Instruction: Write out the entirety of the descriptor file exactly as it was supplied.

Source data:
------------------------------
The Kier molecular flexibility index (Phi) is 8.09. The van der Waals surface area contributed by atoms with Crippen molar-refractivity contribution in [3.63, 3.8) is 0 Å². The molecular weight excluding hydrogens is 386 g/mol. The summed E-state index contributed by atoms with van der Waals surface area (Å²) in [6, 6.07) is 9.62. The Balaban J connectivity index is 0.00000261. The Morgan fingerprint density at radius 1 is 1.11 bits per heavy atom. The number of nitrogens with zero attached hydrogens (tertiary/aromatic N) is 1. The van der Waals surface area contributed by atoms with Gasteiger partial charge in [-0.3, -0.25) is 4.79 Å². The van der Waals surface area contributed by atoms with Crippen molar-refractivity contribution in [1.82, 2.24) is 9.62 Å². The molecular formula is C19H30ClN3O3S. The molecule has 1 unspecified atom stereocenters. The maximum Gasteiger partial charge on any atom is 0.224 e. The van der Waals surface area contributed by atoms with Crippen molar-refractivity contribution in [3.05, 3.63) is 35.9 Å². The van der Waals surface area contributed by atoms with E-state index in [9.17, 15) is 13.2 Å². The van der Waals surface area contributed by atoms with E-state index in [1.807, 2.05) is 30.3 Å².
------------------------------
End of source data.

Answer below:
The Kier molecular flexibility index (Phi) is 8.09. The van der Waals surface area contributed by atoms with Crippen molar-refractivity contribution in [3.63, 3.8) is 0 Å². The molecular weight excluding hydrogens is 386 g/mol. The summed E-state index contributed by atoms with van der Waals surface area (Å²) in [6, 6.07) is 9.62. The Balaban J connectivity index is 0.00000261. The Morgan fingerprint density at radius 1 is 1.11 bits per heavy atom. The number of nitrogens with zero attached hydrogens (tertiary/aromatic N) is 1. The van der Waals surface area contributed by atoms with Gasteiger partial charge in [-0.3, -0.25) is 4.79 Å². The van der Waals surface area contributed by atoms with Crippen molar-refractivity contribution in [1.82, 2.24) is 9.62 Å². The molecular formula is C19H30ClN3O3S. The molecule has 1 unspecified atom stereocenters. The maximum Gasteiger partial charge on any atom is 0.224 e. The van der Waals surface area contributed by atoms with Crippen molar-refractivity contribution in [3.05, 3.63) is 35.9 Å². The van der Waals surface area contributed by atoms with E-state index in [9.17, 15) is 13.2 Å². The van der Waals surface area contributed by atoms with E-state index in [1.807, 2.05) is 30.3 Å².